Merrillville Felony Lawyer, Indiana

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Aaron A. Koonce Lawyer

Aaron A. Koonce

VERIFIED
Criminal, Misdemeanor, Traffic, Felony
Experienced Legal Representation In Lake County, Indiana.

Attorney Aaron A. Koonce was born in Hammond, Indiana and has been a life-long resident of Lake County, Indiana. Aaron grew up in unincorporated Crown... (more)

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800-872-6530

Paul  Stracci Lawyer

Paul Stracci

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Criminal, Accident & Injury, White Collar Crime, DUI-DWI, Felony
Criminal Defense Attorney and Trial Lawyer at Federal and State levels

Paul Stracci is a uniquely experienced criminal trial attorney who has had remarkable success in the courtroom. He successfully defended his first mu... (more)

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Robert Allen Plantz Lawyer

Robert Allen Plantz

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Divorce & Family Law, Child Support, Child Custody, Traffic, Misdemeanor

The founder of our firm, Robert A. Plantz, has nearly 20 years of experience, practicing in the areas of divorce and family law, personal injury, real... (more)

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Edward John Wartman Lawyer

Edward John Wartman

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Accident & Injury, Bankruptcy & Debt, Criminal, Divorce & Family Law, Traffic

Ed was born and raised in Calumet City, Illinois graduating from Quigley South High School in Chicago in 1988. He graduated from Northwestern Univers... (more)

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219-791-1520

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Aaron L. Robbins Lawyer

Aaron L. Robbins

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Business, Divorce & Family Law, Accident & Injury, Criminal, Estate

At Robbins and Seville, LLC, we specialize in providing 21st-century solutions to our clients' legal challenges. This includes utilizing cutting-edge... (more)

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219-779-9359

Robin Gail Remley Lawyer

Robin Gail Remley

Accident & Injury, Criminal, Divorce & Family Law, Employment, Traffic

I am not your typical lawyer. I worked for a firm and could not do the stuffy corporate thing. I have been through real-life experiences, tragedies, a... (more)

Andrew Phillip Martin Lawyer

Andrew Phillip Martin

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Divorce & Family Law, Criminal, Accident & Injury, Estate, Real Estate
Professional. Personalize. Cost Effective.

Andrew Martin was born in Chicago, Illinois and lived in the Chicago suburbs his entire life. Mr. Martin lived in Schaumburg, Naperville and Plainfiel... (more)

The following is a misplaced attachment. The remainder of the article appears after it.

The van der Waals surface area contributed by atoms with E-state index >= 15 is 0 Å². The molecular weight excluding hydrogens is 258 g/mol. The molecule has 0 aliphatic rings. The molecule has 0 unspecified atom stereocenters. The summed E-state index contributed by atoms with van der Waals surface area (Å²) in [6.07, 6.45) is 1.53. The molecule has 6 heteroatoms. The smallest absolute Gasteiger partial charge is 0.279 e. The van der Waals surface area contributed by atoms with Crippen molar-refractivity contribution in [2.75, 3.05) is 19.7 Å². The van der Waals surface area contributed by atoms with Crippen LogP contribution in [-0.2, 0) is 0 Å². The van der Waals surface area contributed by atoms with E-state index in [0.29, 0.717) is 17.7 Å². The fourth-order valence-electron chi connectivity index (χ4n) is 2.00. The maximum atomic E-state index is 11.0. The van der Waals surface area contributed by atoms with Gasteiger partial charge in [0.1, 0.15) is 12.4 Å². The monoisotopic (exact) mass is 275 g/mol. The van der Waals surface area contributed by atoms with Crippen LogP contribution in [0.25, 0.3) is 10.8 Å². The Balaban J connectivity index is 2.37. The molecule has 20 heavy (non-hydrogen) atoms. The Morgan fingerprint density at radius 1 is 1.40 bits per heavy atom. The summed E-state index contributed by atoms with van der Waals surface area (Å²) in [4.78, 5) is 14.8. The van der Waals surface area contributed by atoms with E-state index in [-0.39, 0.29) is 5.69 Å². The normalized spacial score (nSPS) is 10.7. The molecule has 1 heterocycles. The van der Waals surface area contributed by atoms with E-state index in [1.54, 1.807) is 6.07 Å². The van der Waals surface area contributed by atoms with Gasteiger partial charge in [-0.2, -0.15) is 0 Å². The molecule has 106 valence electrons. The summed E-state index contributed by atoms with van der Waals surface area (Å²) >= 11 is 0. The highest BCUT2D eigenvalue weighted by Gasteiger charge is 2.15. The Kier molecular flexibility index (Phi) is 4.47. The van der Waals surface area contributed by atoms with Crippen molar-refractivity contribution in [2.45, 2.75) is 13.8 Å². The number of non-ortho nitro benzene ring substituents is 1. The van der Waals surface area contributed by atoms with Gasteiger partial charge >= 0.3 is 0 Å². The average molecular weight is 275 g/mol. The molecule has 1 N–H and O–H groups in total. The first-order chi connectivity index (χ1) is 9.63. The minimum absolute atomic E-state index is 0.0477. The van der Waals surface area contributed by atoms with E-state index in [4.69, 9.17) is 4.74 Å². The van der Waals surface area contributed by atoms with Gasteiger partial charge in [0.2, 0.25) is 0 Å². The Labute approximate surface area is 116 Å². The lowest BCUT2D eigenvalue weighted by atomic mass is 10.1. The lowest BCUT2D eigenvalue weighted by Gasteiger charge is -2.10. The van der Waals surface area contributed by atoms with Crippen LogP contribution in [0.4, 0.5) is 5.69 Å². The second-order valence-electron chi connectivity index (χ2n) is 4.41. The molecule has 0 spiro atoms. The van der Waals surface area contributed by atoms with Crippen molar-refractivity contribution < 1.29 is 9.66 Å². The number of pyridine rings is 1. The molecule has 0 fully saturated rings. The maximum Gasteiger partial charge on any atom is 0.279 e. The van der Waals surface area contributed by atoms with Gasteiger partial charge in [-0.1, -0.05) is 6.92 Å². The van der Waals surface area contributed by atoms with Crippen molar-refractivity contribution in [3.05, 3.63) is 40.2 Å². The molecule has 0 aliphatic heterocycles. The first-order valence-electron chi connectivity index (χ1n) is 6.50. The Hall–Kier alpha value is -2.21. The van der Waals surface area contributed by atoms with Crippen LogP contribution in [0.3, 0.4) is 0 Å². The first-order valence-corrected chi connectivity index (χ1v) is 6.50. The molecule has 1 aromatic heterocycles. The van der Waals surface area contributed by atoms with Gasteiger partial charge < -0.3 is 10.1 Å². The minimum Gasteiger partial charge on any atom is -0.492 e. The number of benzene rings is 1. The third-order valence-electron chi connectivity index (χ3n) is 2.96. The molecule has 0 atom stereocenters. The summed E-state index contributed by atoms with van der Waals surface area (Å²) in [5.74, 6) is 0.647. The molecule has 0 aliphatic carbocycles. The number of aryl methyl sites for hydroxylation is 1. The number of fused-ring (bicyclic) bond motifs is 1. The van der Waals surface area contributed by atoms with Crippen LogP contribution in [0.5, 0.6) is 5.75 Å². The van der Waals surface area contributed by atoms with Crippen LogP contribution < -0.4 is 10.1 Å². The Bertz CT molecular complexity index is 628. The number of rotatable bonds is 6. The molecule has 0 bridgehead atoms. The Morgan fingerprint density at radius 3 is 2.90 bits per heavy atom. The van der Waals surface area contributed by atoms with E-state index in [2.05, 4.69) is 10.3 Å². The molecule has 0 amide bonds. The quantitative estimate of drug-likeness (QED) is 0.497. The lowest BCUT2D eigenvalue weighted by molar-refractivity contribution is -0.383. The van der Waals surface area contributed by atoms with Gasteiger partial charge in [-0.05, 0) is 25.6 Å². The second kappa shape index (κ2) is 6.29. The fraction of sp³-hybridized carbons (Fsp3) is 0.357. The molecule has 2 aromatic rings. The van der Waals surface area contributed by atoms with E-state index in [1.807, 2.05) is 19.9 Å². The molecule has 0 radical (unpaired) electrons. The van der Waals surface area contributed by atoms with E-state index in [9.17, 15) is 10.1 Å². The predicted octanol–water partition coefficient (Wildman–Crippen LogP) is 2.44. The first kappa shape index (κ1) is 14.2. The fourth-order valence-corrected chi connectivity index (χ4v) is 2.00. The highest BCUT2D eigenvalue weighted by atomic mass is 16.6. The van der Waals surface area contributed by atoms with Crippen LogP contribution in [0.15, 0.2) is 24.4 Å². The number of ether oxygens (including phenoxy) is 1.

Harry  Zembillas Lawyer

Harry Zembillas

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Divorce & Family Law, Bankruptcy & Debt, Criminal, Accident & Injury, Estate

Welcome and thank you for visiting us online. At Gasparis & Zembillas, we are attorneys who specialize in all facets of law including family law, bank... (more)

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800-773-8360

Alison Louise Benjamin

Criminal, DUI-DWI, Federal, Federal Appellate Practice
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Samuel George Vazanellis

Administrative Law, Animal Bite, Criminal, Bad Faith
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LEGAL TERMS

FALSE IMPRISONMENT

Intentionally restraining another person without having the legal right to do so. It's not necessary that physical force be used; threats or a show of apparent ... (more...)
Intentionally restraining another person without having the legal right to do so. It's not necessary that physical force be used; threats or a show of apparent authority are sufficient. False imprisonment is a misdemeanor and a tort (a civil wrong). If the perpetrator confines the victim for a substantial period of time (or moves him a significant distance) in order to commit a felony, the false imprisonment may become a kidnapping. People who are arrested and get the charges dropped, or are later acquitted, often think that they can sue the arresting officer for false imprisonment (also known as false arrest). These lawsuits rarely succeed: As long as the officer had probable cause to arrest the person, the officer will not be liable for a false arrest, even if it turns out later that the information the officer relied upon was incorrect.

SELF-DEFENSE

An affirmative defense to a crime. Self-defense is the use of reasonable force to protect oneself from an aggressor. Self-defense shields a person from criminal... (more...)